Portugal’s fine beaches, year-round temperate climate, wonderful food, and friendly people combine to attract many people to our beautiful country. If you’re thinking of visiting our fair country, you’ll want to take two things into consideration: when the best time for your trip is and how you’re going to get around. If you’re not sure when you’d like to visit, you should check out our Seasonal Vacation Ideas in Portugal. However, if you’ve already decided when you’re going to visit, it’s time to decide how you’re going to see the sights. We’ve put together a list of six ways to travel within Portugal.
If you really want to see the country, but you don’t want to be restricted by a timetable, choosing to hire a car is a great way to see Portugal. This option gives you the best combination of freedom, versatility and traveling ease. You can also take advantage of the unlimited milage generally offered within Portugal to really see the scenic countryside that is off the beaten path. This is also a relatively inexpensive way to see the country, because it’s pretty easy to find cheap car hire in Portugal. You can read about 6 qualities of a good car hire company here on our blog. Continental driving rules apply, meaning that cars travel on the right side of the road, and road signs comply with international rules. Check out our infographic about what car to hire in Portugal.
Travelling by taxi in Portugal isn’t terribly expensive, especially when compared with European standards. A trip across Lisbon or Porto generally costs around €8-13. As with any taxi service, there are often additional charges for luggage, weekend travel and nighttime travel. Even with relatively low prices, it can still add up fast, especially if you’re traveling longer distances. You should be aware that if you’re going to travel throughout the country via bus, train or plane, you’ll probably be using taxis as well, because many railway and bus stations are located far from town centres. In rural areas, there may be no other way to get to your next destination.
Bus travel is a cheap way of getting around Portugal. There is a network of buses linking most major towns and cities along with a pretty good network of local lines. Be careful though; there is a wide array of private companies running the bus systems, so it can get confusing. The fares tend to give a pretty good value if you don’t mind structuring your visit around their timetables. Also, you should be aware that many of the local services are reduced or suspended on weekends.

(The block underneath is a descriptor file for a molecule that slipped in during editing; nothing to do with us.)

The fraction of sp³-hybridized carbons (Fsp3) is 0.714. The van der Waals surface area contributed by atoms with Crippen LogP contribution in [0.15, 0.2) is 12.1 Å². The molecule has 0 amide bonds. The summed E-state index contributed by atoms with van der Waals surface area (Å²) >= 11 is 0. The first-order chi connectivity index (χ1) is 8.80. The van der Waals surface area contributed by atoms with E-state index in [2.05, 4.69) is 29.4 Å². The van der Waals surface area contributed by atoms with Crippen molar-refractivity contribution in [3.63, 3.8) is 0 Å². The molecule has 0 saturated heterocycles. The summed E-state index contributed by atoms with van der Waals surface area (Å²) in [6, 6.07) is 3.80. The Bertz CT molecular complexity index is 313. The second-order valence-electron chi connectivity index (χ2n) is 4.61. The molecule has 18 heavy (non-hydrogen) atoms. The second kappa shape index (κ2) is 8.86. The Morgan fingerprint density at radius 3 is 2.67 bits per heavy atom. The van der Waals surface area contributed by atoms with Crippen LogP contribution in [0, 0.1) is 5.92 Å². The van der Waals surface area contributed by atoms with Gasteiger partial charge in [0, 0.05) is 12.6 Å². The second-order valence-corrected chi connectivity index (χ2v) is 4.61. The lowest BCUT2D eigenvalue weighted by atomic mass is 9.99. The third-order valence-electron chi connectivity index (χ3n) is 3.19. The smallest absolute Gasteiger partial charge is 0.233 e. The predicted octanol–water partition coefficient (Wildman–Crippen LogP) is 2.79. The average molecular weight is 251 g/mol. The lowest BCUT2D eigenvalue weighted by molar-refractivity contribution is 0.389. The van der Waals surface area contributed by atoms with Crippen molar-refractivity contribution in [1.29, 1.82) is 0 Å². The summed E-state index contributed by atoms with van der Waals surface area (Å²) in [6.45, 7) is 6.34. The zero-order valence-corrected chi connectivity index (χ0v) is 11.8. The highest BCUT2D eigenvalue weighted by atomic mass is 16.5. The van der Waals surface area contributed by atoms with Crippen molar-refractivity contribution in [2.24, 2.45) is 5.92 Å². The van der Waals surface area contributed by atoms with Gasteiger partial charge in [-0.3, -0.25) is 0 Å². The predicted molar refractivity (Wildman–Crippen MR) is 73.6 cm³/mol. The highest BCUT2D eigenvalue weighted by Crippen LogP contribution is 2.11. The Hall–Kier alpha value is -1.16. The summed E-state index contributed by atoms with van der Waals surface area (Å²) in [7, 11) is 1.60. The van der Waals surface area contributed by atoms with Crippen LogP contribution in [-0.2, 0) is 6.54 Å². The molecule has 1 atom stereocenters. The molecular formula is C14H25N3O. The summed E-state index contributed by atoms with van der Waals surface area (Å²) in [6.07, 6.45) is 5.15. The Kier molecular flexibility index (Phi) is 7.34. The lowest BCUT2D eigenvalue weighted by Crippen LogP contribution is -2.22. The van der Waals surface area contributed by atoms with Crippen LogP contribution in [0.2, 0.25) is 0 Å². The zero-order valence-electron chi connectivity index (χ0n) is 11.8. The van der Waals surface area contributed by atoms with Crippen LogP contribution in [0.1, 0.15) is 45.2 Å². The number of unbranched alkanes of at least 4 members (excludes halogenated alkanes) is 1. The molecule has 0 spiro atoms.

While there are some very picturesque lines in the north, the Portuguese railway system is underdeveloped, especially compared to some of the more industrialized countries of western Europe. Trains can be a good way to travel between cities and towns if you don’t mind following their timetable. There are strong railway connections between the capital and many major towns, but you’ll still need to use local buses or taxis to travel within the cities or towns you visit.
If you’re planning to spend the majority of your time in our bigger cities like Lisbon, Faro in the Algarve, and Porto in the north, you may choose to use air travel to travel between the cities. However, remember that you’ll still need to hire a car or use the bus or taxi services in order to get around the cities.
Despite the hilly terrain, cycling is becoming increasingly popular for traveling within Portugal. You can often hire a bike for €10-20 per day, making them a fun and inexpensive way to see nearby sights. If you don’t plan on bringing your own bike, however, it can add up pretty quickly. This is especially true if you’re trying to see a lot of the countryside.
We hope this helps you decide the best method for your travel while visiting Portugal. Whether you’re coming for the historic sites, the beaches, the old churches and monasteries or any other reason, we think you’ll find our country very much to your liking.
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